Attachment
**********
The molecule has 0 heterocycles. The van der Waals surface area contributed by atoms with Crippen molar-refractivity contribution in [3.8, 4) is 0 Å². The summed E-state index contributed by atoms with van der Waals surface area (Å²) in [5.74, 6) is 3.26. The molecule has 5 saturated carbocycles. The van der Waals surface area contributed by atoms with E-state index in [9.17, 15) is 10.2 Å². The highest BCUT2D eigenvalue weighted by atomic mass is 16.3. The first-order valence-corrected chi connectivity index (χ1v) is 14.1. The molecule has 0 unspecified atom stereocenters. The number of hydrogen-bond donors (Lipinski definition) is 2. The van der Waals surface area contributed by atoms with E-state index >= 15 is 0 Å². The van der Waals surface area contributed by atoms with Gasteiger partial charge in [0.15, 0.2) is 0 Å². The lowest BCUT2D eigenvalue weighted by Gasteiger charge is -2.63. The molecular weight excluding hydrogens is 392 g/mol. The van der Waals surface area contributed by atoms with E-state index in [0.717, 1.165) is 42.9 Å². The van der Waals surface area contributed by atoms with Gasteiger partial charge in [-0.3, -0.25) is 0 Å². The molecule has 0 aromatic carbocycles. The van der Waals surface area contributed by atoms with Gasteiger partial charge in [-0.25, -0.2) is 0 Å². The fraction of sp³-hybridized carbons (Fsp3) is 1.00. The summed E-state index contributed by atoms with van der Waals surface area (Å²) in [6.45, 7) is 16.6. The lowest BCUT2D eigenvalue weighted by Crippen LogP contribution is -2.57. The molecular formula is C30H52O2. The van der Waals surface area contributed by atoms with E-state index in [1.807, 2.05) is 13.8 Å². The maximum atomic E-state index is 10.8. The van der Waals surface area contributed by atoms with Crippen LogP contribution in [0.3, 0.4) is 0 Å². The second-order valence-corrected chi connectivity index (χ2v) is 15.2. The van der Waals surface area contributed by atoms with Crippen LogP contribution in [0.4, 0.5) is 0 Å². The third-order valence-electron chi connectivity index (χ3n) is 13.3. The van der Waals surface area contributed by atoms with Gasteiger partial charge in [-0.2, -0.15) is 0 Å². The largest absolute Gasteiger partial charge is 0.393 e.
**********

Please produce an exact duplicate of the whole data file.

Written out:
The molecule has 0 heterocycles. The van der Waals surface area contributed by atoms with Crippen molar-refractivity contribution in [3.8, 4) is 0 Å². The summed E-state index contributed by atoms with van der Waals surface area (Å²) in [5.74, 6) is 3.26. The molecule has 5 saturated carbocycles. The van der Waals surface area contributed by atoms with E-state index in [9.17, 15) is 10.2 Å². The highest BCUT2D eigenvalue weighted by atomic mass is 16.3. The first-order valence-corrected chi connectivity index (χ1v) is 14.1. The molecule has 0 unspecified atom stereocenters. The number of hydrogen-bond donors (Lipinski definition) is 2. The van der Waals surface area contributed by atoms with E-state index >= 15 is 0 Å². The van der Waals surface area contributed by atoms with Gasteiger partial charge in [0.15, 0.2) is 0 Å². The lowest BCUT2D eigenvalue weighted by Gasteiger charge is -2.63. The molecular weight excluding hydrogens is 392 g/mol. The van der Waals surface area contributed by atoms with E-state index in [0.717, 1.165) is 42.9 Å². The van der Waals surface area contributed by atoms with Gasteiger partial charge in [-0.3, -0.25) is 0 Å². The molecule has 0 aromatic carbocycles. The van der Waals surface area contributed by atoms with Gasteiger partial charge in [-0.25, -0.2) is 0 Å². The fraction of sp³-hybridized carbons (Fsp3) is 1.00. The summed E-state index contributed by atoms with van der Waals surface area (Å²) in [6.45, 7) is 16.6. The lowest BCUT2D eigenvalue weighted by Crippen LogP contribution is -2.57. The molecular formula is C30H52O2. The van der Waals surface area contributed by atoms with E-state index in [1.807, 2.05) is 13.8 Å². The maximum atomic E-state index is 10.8. The van der Waals surface area contributed by atoms with Crippen LogP contribution in [0.3, 0.4) is 0 Å². The second-order valence-corrected chi connectivity index (χ2v) is 15.2. The van der Waals surface area contributed by atoms with Crippen LogP contribution in [0.4, 0.5) is 0 Å². The third-order valence-electron chi connectivity index (χ3n) is 13.3. The van der Waals surface area contributed by atoms with Gasteiger partial charge in [-0.2, -0.15) is 0 Å². The largest absolute Gasteiger partial charge is 0.393 e.